PhD Crisis 2 – Prevention is better than cure.
Are you just starting a doctorate, or a long-term project? Three or four years is a long time in anyone’s life, and a PhD is a difficult thing. Even if you feel totally confident now, it is common to experience doubts or times feeling unmotivated. Don’t wait until you feel demotivated – it’s too late then. Take this action now!
Take a post-it note and write all the reasons you want to do a doctorate as well as get a doctorate. You are not going to share this with anyone. This is your motivation. It doesn’t matter if it morally good or not, sensible to others or not; it’s yours. Now put it somewhere safe.
Over the years I’ve heard all sorts of reasons. Wanting to do the research is an extremely sustaining motivator. I remember thinking that it didn’t matter if I got a PhD or not, just that I had been able to do the research. I had colleagues who were horrified by this. They needed the PhD to progress in their career. Your supervisors might be horrified by this! They need you to complete on time. But let’s not get drawn into that now, we were covering the types of motivations that people harbour for doing a PhD.
To do the research
To please parents
To get a better job in the end
To get an academic job
It was offered to them
They had nothing better to do
They want the title ‘Dr’
People with doctorates have more credibility in their field
Women with a doctorate are treated with respect normally reserved for men (with or without any kind of education)
They will earn more money
They want to beat their sibling
A doctorate from a particular institution or country offers more prestige than others
They have the time and money
It doesn’t matter whether you think any of these things is motivating to you or not, what matters is that you know what motivates you and you write that down now.
Over time motivations creep and change. That’s why it’s important to record them, and record them honestly. When a PhD crisis comes along (and there’s no telling who it will strike!) it can help to understand what has motivated you and whether that is still enough to motivate you.
Take of one the most noble and morally good motivators, wanting to do the research. Claire was taken on as a research assistant on a project that allowed her to pursue her research interest and was required to register for a PhD. She was thrilled. She’d get to work on her area of interest and get a PhD too. 18 months in and the project had headed away from the area that most interested her. The terms of the research grant meant that the overall project was more important than her area. Her supervisor was happy to let her continue on small elements of what interested her, but it wouldn’t be enough for a PhD. She would have to follow the direction of the research if she wanted a PhD. Initially she was relieved that she wouldn’t have to give up her interest completely. As the months went on she found herself irritated at being told to get on with the work that met the project brief, and frustrated that her own interests were being side-lined; she was so close to publishing a paper, why couldn’t her supervisors see that the paper would be great for her career? It was all getting too stressful. Did she need a PhD anyway?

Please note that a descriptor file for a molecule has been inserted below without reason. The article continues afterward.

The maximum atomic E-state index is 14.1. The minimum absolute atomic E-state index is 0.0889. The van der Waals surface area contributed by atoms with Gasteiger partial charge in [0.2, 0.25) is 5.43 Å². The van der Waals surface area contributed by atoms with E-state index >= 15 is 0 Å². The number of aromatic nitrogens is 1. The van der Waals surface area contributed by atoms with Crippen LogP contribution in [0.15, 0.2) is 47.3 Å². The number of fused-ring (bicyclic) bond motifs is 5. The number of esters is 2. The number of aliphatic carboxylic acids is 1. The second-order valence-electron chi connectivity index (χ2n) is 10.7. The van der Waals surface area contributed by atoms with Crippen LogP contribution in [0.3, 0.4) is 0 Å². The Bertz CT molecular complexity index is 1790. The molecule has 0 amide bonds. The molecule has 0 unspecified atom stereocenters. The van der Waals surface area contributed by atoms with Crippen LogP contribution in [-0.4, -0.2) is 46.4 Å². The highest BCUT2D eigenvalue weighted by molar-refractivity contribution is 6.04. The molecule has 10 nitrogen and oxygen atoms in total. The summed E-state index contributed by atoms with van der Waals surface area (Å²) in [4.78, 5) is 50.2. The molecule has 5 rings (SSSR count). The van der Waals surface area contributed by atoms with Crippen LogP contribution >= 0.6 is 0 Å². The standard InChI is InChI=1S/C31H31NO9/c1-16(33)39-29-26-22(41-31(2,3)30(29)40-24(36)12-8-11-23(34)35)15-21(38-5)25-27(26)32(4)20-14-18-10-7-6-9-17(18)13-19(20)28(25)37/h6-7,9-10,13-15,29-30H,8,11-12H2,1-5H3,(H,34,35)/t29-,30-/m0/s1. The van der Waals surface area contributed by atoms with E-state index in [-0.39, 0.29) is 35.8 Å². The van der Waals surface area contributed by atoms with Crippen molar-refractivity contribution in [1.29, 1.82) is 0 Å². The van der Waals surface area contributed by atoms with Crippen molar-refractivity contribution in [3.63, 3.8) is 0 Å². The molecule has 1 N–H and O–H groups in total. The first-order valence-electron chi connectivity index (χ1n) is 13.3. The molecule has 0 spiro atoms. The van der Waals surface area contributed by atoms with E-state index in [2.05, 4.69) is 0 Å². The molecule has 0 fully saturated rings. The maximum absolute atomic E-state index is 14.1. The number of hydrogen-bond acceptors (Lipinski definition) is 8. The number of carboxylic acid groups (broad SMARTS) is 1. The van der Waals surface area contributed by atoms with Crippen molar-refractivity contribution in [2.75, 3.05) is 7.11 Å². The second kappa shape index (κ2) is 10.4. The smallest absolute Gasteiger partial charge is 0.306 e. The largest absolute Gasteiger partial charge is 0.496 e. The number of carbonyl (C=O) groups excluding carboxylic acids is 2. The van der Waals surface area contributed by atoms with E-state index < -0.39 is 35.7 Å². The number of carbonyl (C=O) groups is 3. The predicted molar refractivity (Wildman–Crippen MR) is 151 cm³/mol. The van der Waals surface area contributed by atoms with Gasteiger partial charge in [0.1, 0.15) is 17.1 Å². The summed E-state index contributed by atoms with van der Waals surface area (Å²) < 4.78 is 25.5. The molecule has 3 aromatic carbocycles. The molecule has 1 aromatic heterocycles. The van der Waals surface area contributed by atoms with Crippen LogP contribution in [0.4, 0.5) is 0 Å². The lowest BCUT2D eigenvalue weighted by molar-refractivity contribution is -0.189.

If Claire had had a better understanding of why she was doing a PhD, she may have been able to make better decisions when they became apparent. Claire is only human and of course wanted to do the research that interested her AND get a PhD. As we say, she wanted her cake and to eat it.
Claire carried on as she was, trying to work on her interest and being badgered (she felt) to submit her thesis, and work on the papers for the project outputs. The funding for the project ended and Claire still didn’t have another job as she’d spent her time writing her thesis. She was extremely resentful and was worried about the quality of her thesis, as were her, supervisors. She spent an extremely tense couple of months waiting for her viva, submitting her paper for publication and applying for jobs. When she passed her viva with 3 months corrections she was extremely relieved, her supervisors thought she was lucky. The past 2 years had been awful, but she now had her PhD (although not quite in the topic she wanted to pursue still), a couple of papers, and a paper that thrilled her, likely to be published soon. She’d get a job soon for sure.
In an alternative version, Claire realised that the research that she was interested in was still much more important to her than a PhD. It was a very difficult decision to make but she decided to look for another job that allowed her to do what she loved. Her supervisors were dismayed when she handed in her notice, and some of her colleagues thought that she was mad for de-registering from a doctorate. 2 Years later and she’d gained some solid experience in the area she loved, had published a couple of joint papers with well-respected colleagues, and was just about to apply for a funded studentship with a Research Council.
There is no telling what life and your PhD will throw at you, but understanding what motivates you and what continues to motivate you is vital. Write it down, review it, use it when you make your decisions.
(You may be thinking that the scenario was unrealistic; it is not, that her supervisors were unreasonable; they were not, that Claire was naïve and didn’t really understand the nature of a doctorate; yes, she was and no she didn’t. I recommend How to get a PhD, and A women’s guide to Doctoral study, as suitable starting points for any student, regardless of gender).